The rich history of San Antonio’s Historic West Side is evident not only in the historical archives detailing the construction of our racialized space and labor structure. It is evident, too, in the day-to-day lives of those who live here. It is visible in our shotgun lots, school mascots, architecture, and can be understood through the storytelling of our elders. Our Historic West Side is a vibrant community with rich murals, colorful casitas, and passionate people eager to lend a helping hand. 

Take a cruise down Guadalupe Street and you will be greeted by National Steel, a Westside recycling center, legacy business, and a key source of income for many residents since 1946. Within the panoramic view atop the Guadalupe Bridge are the rooftops of our neighborhood schools and of the homes of our neighbors at the Alazan-Apache Courts. Welcome to the Historic West Side, home to bold community leaders, gorgeous gardens, and a close-knit community known to take advantage of a front-porch breeze.

My fondest childhood memories consist of walks around the neighborhood, plucking roses from my grandmother’s neighbors’ yards on our way back from Guadalupe Plaza, placing them in a styrofoam cup likely from Don Juan’s Cafe. Guadalupe Plaza and the Guadalupe Church were my go-to hiding places and spaces for meditation when it got too crowded or too hot at my grandmother’s house. As children, we loved playing at the plaza and taking turns on the playground zipline while community folks gathered nearby to catch up and play dominoes. 

A mural in the near Westside speaks to the culture and tradition of the area. Credit: Scott Ball / San Antonio Report

The Historic West Side has been home to my family for generations, dating back to the late nineteenth century, and serves as the core of our San Antonio experience. When my husband and I were presented with the chance to rent a family home there, we were overjoyed, and it was not long before we were packed up and making the one-mile move from our previous residence.

Having found ourselves now living walking distance from the best tacos de nopales at Linda’s Mexican Restaurant as well as from one of the best mole specials in town at Yatzil’s is both a blessing and a curse. Luckily, the charming trails that run along the nearby Alazan Creek provide an opportunity for us to get a good run in and work off our meals.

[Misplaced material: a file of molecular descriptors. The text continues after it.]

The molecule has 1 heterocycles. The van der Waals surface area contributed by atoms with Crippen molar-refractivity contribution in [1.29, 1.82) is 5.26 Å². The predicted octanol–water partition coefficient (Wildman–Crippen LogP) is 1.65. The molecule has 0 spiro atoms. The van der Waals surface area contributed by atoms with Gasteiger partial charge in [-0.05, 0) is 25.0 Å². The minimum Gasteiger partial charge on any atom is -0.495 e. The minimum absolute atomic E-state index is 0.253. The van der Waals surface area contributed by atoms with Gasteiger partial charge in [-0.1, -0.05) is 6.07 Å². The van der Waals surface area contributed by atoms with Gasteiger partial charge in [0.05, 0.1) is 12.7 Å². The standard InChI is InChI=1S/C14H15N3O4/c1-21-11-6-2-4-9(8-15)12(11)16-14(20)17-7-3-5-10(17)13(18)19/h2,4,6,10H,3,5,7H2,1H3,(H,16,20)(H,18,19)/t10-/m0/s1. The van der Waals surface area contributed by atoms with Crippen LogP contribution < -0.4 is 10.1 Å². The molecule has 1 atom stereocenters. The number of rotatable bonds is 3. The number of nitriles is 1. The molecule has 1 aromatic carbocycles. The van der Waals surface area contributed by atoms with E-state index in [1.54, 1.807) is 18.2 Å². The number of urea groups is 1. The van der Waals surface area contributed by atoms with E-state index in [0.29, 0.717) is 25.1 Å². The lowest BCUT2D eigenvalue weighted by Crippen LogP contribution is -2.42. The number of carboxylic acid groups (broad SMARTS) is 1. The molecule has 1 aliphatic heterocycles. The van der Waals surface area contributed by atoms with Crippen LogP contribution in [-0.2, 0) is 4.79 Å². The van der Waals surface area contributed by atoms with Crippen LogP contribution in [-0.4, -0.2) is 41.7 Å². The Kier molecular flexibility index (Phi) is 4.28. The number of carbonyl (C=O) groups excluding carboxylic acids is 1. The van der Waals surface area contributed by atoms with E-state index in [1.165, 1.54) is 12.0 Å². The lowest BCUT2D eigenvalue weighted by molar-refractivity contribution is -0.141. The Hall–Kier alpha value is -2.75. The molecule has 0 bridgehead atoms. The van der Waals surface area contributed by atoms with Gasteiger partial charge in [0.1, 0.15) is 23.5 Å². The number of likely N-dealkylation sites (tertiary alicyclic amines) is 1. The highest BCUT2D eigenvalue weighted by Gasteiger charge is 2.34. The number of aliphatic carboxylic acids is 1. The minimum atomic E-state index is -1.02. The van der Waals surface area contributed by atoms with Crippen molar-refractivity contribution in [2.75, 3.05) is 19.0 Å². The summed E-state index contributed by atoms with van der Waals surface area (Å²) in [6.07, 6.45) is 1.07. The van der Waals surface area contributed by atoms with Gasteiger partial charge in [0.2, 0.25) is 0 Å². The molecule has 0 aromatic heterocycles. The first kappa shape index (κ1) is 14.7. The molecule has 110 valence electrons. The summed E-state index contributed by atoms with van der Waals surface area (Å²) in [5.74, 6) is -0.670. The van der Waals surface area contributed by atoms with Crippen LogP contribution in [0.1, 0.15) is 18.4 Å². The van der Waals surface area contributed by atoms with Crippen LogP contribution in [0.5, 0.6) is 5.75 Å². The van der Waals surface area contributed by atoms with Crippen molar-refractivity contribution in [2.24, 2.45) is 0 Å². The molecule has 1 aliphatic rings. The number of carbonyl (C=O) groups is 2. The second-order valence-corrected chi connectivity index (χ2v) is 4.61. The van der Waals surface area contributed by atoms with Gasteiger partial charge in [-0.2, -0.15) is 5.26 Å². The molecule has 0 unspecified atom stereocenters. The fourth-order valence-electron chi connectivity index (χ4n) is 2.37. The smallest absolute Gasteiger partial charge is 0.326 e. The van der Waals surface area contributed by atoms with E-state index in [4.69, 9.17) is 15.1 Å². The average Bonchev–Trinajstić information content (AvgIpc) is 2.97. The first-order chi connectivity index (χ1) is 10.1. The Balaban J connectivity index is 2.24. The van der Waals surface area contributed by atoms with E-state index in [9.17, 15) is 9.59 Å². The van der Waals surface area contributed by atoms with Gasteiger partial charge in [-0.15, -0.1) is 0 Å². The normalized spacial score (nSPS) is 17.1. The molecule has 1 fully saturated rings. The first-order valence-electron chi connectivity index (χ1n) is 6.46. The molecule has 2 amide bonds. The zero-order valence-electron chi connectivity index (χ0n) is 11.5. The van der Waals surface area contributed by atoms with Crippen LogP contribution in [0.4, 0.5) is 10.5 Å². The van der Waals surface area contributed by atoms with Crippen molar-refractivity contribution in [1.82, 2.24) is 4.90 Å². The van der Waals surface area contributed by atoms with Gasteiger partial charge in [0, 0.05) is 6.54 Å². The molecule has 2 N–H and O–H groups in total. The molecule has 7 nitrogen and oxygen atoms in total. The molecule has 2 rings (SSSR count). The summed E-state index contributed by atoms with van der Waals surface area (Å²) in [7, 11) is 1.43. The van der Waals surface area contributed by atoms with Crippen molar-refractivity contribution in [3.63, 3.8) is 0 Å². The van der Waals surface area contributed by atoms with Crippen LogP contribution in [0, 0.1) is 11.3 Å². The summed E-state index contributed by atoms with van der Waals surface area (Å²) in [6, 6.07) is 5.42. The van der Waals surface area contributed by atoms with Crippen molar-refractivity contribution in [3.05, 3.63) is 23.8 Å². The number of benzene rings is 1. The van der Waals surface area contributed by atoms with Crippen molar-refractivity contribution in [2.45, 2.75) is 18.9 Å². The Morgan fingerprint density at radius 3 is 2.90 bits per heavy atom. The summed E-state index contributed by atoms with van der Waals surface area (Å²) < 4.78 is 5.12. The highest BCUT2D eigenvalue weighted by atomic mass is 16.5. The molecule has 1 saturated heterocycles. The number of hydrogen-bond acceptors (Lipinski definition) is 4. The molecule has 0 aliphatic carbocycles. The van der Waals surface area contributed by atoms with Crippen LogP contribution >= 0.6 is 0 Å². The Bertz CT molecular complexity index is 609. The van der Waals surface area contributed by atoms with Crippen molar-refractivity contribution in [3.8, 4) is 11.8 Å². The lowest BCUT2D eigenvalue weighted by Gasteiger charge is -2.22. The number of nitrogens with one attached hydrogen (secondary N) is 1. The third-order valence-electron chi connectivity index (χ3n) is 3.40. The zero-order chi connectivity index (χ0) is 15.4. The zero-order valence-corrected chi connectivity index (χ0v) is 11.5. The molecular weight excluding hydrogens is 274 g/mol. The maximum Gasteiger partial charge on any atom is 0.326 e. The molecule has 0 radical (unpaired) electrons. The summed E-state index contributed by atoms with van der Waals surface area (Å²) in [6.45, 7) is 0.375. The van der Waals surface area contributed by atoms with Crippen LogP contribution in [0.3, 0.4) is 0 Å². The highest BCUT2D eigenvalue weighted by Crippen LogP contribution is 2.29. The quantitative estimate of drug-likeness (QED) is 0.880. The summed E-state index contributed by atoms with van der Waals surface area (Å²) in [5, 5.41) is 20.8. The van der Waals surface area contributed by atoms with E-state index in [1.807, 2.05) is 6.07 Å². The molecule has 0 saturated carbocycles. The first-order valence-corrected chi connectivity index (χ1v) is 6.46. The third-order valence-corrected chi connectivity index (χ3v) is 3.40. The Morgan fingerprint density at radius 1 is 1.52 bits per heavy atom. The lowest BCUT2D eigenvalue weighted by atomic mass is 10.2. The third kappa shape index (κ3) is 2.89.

Our neighbors are family friends that we have known for as far back as I can remember. These days, we catch up and keep each other up to date on our growing families. The neighborhood children adore our two dogs, Pebbles and Axel, and are always asking to see them.

If you speak to any generational resident, you will notice a strong sense of sentimental pride in where we live. Many Historic West Side homes were built by the hands of family members and have housed multigenerational residents. As San Antonio has continued to grow and our neighborhoods change, the Historic West Side has experienced an increase in housing demolitions. Certainly, the health and safety of our neighbors is a priority, and it is why structural repair programs that would preserve our most affordable housing stock for our most cost-burdened neighbors should be given priority over outright demolitions.

While the West Side has endured decades of disinvestment, it is now experiencing speculation and investment that is outpacing stagnant wages. Our community members are the individuals who work in the service industry taking care of our tourists, working the low-paying essential jobs in San Antonio’s tourism-based economy. As San Antonio continues to grow, our city must prioritize the safeguarding of our residents against displacement and preserve existing and affordable housing stock.

As we emerge from the COVID-19 crisis, we must shift the paradigm of what is being proposed as affordable housing and start thinking of a Green New Deal for Housing. Retrofitting and decarbonizing public housing, homes, and buildings into safe, sustainable, and truly affordable housing will create much-needed demand for employment opportunities, uplifting our communities and workers. San Antonio has the infrastructure to partner with existing workforce development programs to provide the skills for green union jobs including students at Lanier High School. Now is the time to take bold action and build on existing home rehabilitation programs, historical tax credits, and use public funds for the working people of San Antonio. 

I love our Historic West Side for a wealth of reasons: you can catch neighbors in their front yards, jamming out to music, grilling, gardening, gathering. Compliment our gardens, and we will offer you some seeds or even a plant cutting. If you miss your bus, someone will offer to lend you their bicycle or give you a ride. The Historic West Side is a strong community, and while economically poor, it is rich and deeply rooted in culture, history, and solidarity. 

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Teri Castillo

Teri Castillo is an urban historian who organizes with communities across San Antonio to address unjust housing policy. She is a generational Westside resident with deep roots in her community. Castillo...